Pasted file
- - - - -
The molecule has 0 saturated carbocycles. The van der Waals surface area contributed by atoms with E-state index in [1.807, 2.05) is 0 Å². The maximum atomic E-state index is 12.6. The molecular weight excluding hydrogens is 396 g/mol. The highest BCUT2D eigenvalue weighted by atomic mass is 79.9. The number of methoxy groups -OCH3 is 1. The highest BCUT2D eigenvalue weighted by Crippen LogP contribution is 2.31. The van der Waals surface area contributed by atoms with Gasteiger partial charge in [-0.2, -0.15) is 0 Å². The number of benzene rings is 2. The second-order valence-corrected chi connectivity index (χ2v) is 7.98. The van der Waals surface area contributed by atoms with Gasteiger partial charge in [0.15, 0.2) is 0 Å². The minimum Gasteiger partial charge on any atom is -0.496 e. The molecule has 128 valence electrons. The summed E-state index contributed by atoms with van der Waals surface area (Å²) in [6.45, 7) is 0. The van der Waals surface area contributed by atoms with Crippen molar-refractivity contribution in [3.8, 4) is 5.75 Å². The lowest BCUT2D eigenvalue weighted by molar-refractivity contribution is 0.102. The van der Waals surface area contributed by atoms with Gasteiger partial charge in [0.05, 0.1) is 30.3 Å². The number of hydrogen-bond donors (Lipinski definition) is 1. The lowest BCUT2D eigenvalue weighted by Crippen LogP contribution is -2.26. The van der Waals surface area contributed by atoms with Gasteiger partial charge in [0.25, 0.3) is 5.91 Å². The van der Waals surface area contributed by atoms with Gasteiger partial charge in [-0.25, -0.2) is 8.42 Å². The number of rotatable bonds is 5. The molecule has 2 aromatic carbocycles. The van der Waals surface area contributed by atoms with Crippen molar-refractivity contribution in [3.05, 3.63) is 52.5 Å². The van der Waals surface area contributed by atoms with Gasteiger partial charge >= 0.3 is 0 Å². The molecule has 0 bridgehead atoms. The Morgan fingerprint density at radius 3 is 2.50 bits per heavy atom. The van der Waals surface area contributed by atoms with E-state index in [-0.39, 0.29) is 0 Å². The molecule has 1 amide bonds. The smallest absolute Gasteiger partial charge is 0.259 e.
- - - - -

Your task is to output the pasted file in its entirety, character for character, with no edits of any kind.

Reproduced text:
The molecule has 0 saturated carbocycles. The van der Waals surface area contributed by atoms with E-state index in [1.807, 2.05) is 0 Å². The maximum atomic E-state index is 12.6. The molecular weight excluding hydrogens is 396 g/mol. The highest BCUT2D eigenvalue weighted by atomic mass is 79.9. The number of methoxy groups -OCH3 is 1. The highest BCUT2D eigenvalue weighted by Crippen LogP contribution is 2.31. The van der Waals surface area contributed by atoms with Gasteiger partial charge in [-0.2, -0.15) is 0 Å². The number of benzene rings is 2. The second-order valence-corrected chi connectivity index (χ2v) is 7.98. The van der Waals surface area contributed by atoms with Gasteiger partial charge in [0.15, 0.2) is 0 Å². The minimum Gasteiger partial charge on any atom is -0.496 e. The molecule has 128 valence electrons. The summed E-state index contributed by atoms with van der Waals surface area (Å²) in [6.45, 7) is 0. The van der Waals surface area contributed by atoms with Crippen molar-refractivity contribution in [3.8, 4) is 5.75 Å². The lowest BCUT2D eigenvalue weighted by molar-refractivity contribution is 0.102. The van der Waals surface area contributed by atoms with Gasteiger partial charge in [0.05, 0.1) is 30.3 Å². The number of hydrogen-bond donors (Lipinski definition) is 1. The lowest BCUT2D eigenvalue weighted by Crippen LogP contribution is -2.26. The van der Waals surface area contributed by atoms with Gasteiger partial charge in [0.25, 0.3) is 5.91 Å². The van der Waals surface area contributed by atoms with Gasteiger partial charge in [-0.25, -0.2) is 8.42 Å². The number of rotatable bonds is 5. The molecule has 2 aromatic carbocycles. The van der Waals surface area contributed by atoms with Crippen molar-refractivity contribution in [3.05, 3.63) is 52.5 Å². The van der Waals surface area contributed by atoms with Gasteiger partial charge >= 0.3 is 0 Å². The molecule has 0 bridgehead atoms. The Morgan fingerprint density at radius 3 is 2.50 bits per heavy atom. The van der Waals surface area contributed by atoms with E-state index in [-0.39, 0.29) is 0 Å². The molecule has 1 amide bonds. The smallest absolute Gasteiger partial charge is 0.259 e.